I've slowly watched the mobile market develop more and more console-like experiences. While many gamers are quick to count out iOS and Android gaming as "casual" experiences, the gap is closing more and more each day. While it may have a few issues in tow, The Secret of Space Octopuses [$2.99] is one such game that pushes that boundary.
In what is easily one of the most "Saturday Morning Cartoon-esque" setups in recent memory, Space Octopuses puts you in the shoes of Little Buddy, a boy who has been kidnapped by evil galactic aliens. In order to fight his way out, Buddy enlists the help of his trusty robot, who has the ability to assimilate and use objects in the environment, and whack everything that stands in their way. Various references like Scott Pilgrim pop up from time to time, which didn't get much more than a smirk out me, but still add a sense of charm and quirk to the game world.
While this seems like a great setup, the presentation of Space Octopuses is easily its Achilles heel. Not only does the game have a pretty horrid tutorial that forces you to learn how to play the game on your own, but it also runs pretty poorly, even on an iPhone 5. After hearing that a colleague here at Touch Arcade was having issues on an iPhone 4S, I was a bit skeptical. Sure enough, there are a number of framerate issues even on my 5, as the game locked up and severely dropped in performance every so often.
Thankfully, the visuals are pretty impressive, which may have caused some of the aforementioned issues. Point blank they look very similar to a console game (I'd recommend playing it on an iPad for the full effect), and the designs themselves have a lot of charm.
Gameplay is very similar to most 2D mascot platformers you've played before, but with a slight twist. In addition to leaping across gaps, avoiding hazards, punching enemies and wall-jumping through various cavernous environments, you'll also have to deal with the game's box mechanic. As you progress through Space Octopuses, you'll have the option to vacuum up different bits of the environment, like sticky gel or plain old steel boxes, and use them to solve various puzzles.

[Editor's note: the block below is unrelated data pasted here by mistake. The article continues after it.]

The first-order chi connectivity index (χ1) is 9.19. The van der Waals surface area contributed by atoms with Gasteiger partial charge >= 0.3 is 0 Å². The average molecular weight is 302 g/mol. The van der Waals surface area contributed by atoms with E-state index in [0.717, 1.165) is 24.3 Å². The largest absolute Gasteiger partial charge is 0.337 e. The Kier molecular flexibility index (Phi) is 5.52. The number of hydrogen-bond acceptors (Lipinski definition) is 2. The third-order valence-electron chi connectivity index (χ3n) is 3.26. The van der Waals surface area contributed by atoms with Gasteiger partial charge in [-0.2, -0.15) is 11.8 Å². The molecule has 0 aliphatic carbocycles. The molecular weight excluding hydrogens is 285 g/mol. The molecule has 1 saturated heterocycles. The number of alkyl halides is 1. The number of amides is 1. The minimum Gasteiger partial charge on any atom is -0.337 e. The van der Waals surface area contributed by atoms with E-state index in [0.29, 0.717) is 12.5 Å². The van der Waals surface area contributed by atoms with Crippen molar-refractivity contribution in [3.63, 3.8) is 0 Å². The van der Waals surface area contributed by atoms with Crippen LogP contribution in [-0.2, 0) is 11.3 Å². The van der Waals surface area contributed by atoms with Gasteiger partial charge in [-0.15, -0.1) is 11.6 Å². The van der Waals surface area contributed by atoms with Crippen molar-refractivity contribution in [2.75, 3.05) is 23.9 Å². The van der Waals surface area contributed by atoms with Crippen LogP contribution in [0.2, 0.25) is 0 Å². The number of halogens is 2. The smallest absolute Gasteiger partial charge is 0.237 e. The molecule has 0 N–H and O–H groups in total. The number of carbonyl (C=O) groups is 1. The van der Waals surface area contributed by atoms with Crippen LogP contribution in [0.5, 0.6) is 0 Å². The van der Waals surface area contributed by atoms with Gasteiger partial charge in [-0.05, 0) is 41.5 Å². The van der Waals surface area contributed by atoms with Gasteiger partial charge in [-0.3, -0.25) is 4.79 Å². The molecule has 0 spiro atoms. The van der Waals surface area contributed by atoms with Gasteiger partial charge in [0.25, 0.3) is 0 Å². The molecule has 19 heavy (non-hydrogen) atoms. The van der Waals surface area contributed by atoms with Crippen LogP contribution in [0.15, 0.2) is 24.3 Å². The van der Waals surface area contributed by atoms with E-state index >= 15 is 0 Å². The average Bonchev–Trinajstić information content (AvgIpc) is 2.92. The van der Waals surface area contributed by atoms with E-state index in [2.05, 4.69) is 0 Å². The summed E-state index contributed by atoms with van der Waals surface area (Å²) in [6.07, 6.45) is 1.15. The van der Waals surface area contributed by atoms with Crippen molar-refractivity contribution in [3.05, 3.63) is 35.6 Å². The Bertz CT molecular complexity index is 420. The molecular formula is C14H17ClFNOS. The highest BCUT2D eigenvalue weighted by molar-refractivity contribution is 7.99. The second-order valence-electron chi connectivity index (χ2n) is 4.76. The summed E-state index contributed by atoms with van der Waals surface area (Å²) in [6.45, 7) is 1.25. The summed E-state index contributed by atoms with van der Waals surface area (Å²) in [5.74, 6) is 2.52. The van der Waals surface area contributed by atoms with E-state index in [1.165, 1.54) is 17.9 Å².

The controls are by way of a virtual d-pad and buttons, which work surprisingly well given their solid placement. In addition to directional controls, you also have a jump, attack, and vacuum button, in addition to a box selection wheel, which works simply enough. To actually use said boxes, all you have to do is tap at the screen or draw a line to fling them to a specific area. While it may seem like virtual buttons aren't ideal, the pace is more inline with a puzzle platformer, so often times speed isn't a focus.
For instance, you might fling jelly at a platform to weight it down and drag it from the ceiling, or simply put bricks on the ground to get to a higher platform. None of the concepts presented in Space Octopuses is rocket science, but it's enjoyable nonetheless to uncover simple solutions to each puzzle, and rewarding once you figure out what to do. Should you lose a life, you'll simply restart next to a close-by checkpoint, ready and raring to go within seconds.
If you've ever played a frantic cartoony platformer like Wild 9, or any other similarly classic PlayStation One game, you'll enjoy Space Octopuses. Before you dive in though, ensure you have a high-end device, and even then, you should prepare yourself for a few technical issues until the developer can iron them out.